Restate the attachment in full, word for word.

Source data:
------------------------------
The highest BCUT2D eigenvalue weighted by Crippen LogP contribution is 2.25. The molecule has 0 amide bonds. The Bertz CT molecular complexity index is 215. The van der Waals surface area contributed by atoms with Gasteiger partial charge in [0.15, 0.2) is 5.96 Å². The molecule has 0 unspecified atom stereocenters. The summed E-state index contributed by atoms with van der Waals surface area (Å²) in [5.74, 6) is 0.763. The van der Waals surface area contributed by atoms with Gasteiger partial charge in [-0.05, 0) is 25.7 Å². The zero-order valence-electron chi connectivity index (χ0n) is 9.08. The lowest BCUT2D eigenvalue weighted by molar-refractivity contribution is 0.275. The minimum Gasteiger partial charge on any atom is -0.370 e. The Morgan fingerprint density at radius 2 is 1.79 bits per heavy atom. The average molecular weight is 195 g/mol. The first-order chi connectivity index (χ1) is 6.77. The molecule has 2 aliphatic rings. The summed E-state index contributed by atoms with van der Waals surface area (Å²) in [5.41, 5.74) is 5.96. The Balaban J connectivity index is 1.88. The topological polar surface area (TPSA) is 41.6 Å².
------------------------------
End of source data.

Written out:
The highest BCUT2D eigenvalue weighted by Crippen LogP contribution is 2.25. The molecule has 0 amide bonds. The Bertz CT molecular complexity index is 215. The van der Waals surface area contributed by atoms with Gasteiger partial charge in [0.15, 0.2) is 5.96 Å². The molecule has 0 unspecified atom stereocenters. The summed E-state index contributed by atoms with van der Waals surface area (Å²) in [5.74, 6) is 0.763. The van der Waals surface area contributed by atoms with Gasteiger partial charge in [-0.05, 0) is 25.7 Å². The zero-order valence-electron chi connectivity index (χ0n) is 9.08. The lowest BCUT2D eigenvalue weighted by molar-refractivity contribution is 0.275. The minimum Gasteiger partial charge on any atom is -0.370 e. The Morgan fingerprint density at radius 2 is 1.79 bits per heavy atom. The average molecular weight is 195 g/mol. The first-order chi connectivity index (χ1) is 6.77. The molecule has 2 aliphatic rings. The summed E-state index contributed by atoms with van der Waals surface area (Å²) in [5.41, 5.74) is 5.96. The Balaban J connectivity index is 1.88. The topological polar surface area (TPSA) is 41.6 Å².